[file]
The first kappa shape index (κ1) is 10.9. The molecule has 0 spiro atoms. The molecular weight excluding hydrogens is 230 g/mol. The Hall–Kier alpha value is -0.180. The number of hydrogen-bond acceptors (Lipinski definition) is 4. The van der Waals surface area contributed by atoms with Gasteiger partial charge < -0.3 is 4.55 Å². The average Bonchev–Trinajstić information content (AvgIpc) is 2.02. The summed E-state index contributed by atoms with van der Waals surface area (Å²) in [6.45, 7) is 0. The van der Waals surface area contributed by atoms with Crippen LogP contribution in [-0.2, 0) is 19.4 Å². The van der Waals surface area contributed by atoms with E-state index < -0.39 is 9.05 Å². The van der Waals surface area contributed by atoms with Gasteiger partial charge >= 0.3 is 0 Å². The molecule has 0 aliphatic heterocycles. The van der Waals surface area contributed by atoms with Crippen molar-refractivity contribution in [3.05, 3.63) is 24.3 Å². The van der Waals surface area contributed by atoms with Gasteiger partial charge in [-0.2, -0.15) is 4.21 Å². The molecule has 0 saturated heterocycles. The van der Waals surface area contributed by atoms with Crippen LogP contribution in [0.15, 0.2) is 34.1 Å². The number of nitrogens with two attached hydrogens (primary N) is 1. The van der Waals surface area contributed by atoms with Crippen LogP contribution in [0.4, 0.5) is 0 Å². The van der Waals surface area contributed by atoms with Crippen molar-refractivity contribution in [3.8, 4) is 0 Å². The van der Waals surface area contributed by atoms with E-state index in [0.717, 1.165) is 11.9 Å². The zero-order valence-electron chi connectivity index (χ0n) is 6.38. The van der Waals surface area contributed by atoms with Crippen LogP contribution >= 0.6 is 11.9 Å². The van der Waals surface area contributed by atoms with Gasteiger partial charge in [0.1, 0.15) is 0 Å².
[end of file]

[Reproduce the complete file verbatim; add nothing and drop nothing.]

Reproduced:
The first kappa shape index (κ1) is 10.9. The molecule has 0 spiro atoms. The molecular weight excluding hydrogens is 230 g/mol. The Hall–Kier alpha value is -0.180. The number of hydrogen-bond acceptors (Lipinski definition) is 4. The van der Waals surface area contributed by atoms with Gasteiger partial charge < -0.3 is 4.55 Å². The average Bonchev–Trinajstić information content (AvgIpc) is 2.02. The summed E-state index contributed by atoms with van der Waals surface area (Å²) in [6.45, 7) is 0. The van der Waals surface area contributed by atoms with Crippen LogP contribution in [-0.2, 0) is 19.4 Å². The van der Waals surface area contributed by atoms with E-state index < -0.39 is 9.05 Å². The van der Waals surface area contributed by atoms with Gasteiger partial charge >= 0.3 is 0 Å². The molecule has 0 aliphatic heterocycles. The van der Waals surface area contributed by atoms with Crippen molar-refractivity contribution in [3.05, 3.63) is 24.3 Å². The van der Waals surface area contributed by atoms with Gasteiger partial charge in [-0.2, -0.15) is 4.21 Å². The molecule has 0 saturated heterocycles. The van der Waals surface area contributed by atoms with Crippen LogP contribution in [0.15, 0.2) is 34.1 Å². The number of nitrogens with two attached hydrogens (primary N) is 1. The van der Waals surface area contributed by atoms with Crippen LogP contribution in [0.4, 0.5) is 0 Å². The van der Waals surface area contributed by atoms with Crippen molar-refractivity contribution in [3.8, 4) is 0 Å². The van der Waals surface area contributed by atoms with E-state index in [0.717, 1.165) is 11.9 Å². The zero-order valence-electron chi connectivity index (χ0n) is 6.38. The van der Waals surface area contributed by atoms with Crippen LogP contribution >= 0.6 is 11.9 Å². The van der Waals surface area contributed by atoms with Gasteiger partial charge in [0.1, 0.15) is 0 Å².